The Golden Age

of the 1920s
Part II.
That Philco dropped the walls for me. From my rather desultory world, I was given access to another one --- alive, and with no limits of space nor time. There were stations that now, even after fifty years, still have a magic for me, totems to the new worlds I discovered at night, back there in 1946 --- when I was supposed to be safely abed, in another world.

It was another world. I had my ear to the voices of humanity --- my head in the Cathedral of the universe --- voices muttering out of the æther, voices calling, calling to me. WCKY in Cincinnati. WKAT in Miami. WCFL in Chicago. WBT in Charlotte. WLAC in Nashville. WWL in New Orleans. The clear-channel stations, signals coming in from thousands of miles. Signals out of the night, calling me from so far away.

What was the fascination, that fascination with the sometimes tangled sounds leaking into my bedroom from across worlds? Was it that the lady who did the late night program on WKAT, the one who sounded as if she was trying, with her sensual voice, to seduce innocent me? Or the announcer at WBT, speaking softly of the sophisticated world at the University ("He's a Phi Omega, she's a Delta Tau. This song is for her.")? WLAC with its pure black music, Lightnin' Hopkins, Li'l Son Jackson, Blind Willie McTell, Eddie "Cleanhead" Vinson, Muddy Waters, Clarence Brown.

It was, most of all, the sound of New Orleans. "Poole's Paradise," it was called. Improbably, it came from a 50,000 watt station, WWL, owned by the Catholic Church --- Loyola University of the South. He was heard from midnight to one, night signals bouncing across the Sporadic E-layer, down the Okefenokee Swamp, piercing the loblolly pines, piercing the walls of my room.

Poole played the music of the day --- Artie Shaw, Harry James, Morton Gould. And between the songs, he told awful, terrible, horrible, nightmare jokes:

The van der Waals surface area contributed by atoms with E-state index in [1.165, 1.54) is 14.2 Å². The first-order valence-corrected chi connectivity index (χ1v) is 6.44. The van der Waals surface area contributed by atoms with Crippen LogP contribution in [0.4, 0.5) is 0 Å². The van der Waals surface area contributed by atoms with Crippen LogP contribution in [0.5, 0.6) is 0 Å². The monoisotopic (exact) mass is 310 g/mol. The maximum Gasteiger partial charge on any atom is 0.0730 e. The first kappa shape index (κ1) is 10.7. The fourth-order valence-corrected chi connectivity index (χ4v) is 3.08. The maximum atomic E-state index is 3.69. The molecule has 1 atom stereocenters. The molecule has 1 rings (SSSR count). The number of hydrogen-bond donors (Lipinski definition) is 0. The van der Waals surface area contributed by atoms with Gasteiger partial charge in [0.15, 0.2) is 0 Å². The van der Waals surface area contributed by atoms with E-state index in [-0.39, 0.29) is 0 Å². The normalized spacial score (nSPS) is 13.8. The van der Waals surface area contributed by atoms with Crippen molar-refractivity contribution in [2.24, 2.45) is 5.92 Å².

He said slip on anything
    and come on down.
    So she slipped on the top stair.

And then his engineer --- Maurice --- would inject the sound of a woman screaming, a dog howling, an audience booing, a stentorian man intoning,

    "Hey wait a minute Bob. Have you got a match?"

Excellent puerile humor for me, teetering there on the brink of puerility:

    She said she felt like a young colt, but she looked more like an old 45.

(And then Maurice gives us the sound of a woman screaming --- transcription speeded from 33 rpm, racheted up to 78 rpm, a voice frantically insanely crazily screeching, "Eeek, eeek, eeek!")

    Man to waiter: "Give me some orange juice for a pickup."
    "Yes sir. And what do you want for yourself?"
    (Sound of sirens and gunshots).

    "She was only an optician's daughter. Two glasses, and she made a spectacle of herself." (Sound of machine guns and screams).

Then music: Doris Day, Frankie Laine, David LeWinter, Nat King Cole --- or, Ray McKinley, intoning

    You came a long way from St. Louis
    A feeling I ain't going to know,
    You came a long way from St. Louis
    And, baaaaaby,
    still got a long way to go.

Then a brief commercial (one!), then Poole:

    They say that the average human has over 20,000,000 pores. (Pause). No wonder we're such poor people.

And then Maurice the engineer gives with a pistol shot, some more screams, and we go to Peggy Lee throating her way through "Why Don't You Do Right (Like Some Other Men Do?)"

It was all very frantic, perfect for keeping this boy awake so he could doze through his algebra and English classes the next day at John Gorrie Jr. High School.

Whatever happened to us, anyway? Well, Bob Poole got hired off by a clear-channel station in Albany, New York --- where he learned that union engineers weren't like Maurice, didn't know timing, didn't know repitition, and silliness, and didn't know what to do with his terrible jokes.

Me? I got shipped off to the north, too --- to one of those intense boarding schools that thought that radios were bad for students' minds, wouldn't let us study, would keep us awake all night.

The Philco? I would guess that, before too long, my mother got it into the hands of the Salvation Army, where it belonged. She, like my school, thought a radio bad for our minds, felt that getting rid of it was a dam site better than having me lolly-gagging about on my bed, long after midnight, listening to Poole:

    You remember the fruit song, don't you? [Pause] "Orange you sad you left me."

And Maurice sends out 50,000 watts of woman's laughter, speeded up, a shriek screaming out, screaming riotously out of the dark hot savannah, the great dark night of transmission, the dark god sounds of a long night.

--- L. W. Milam

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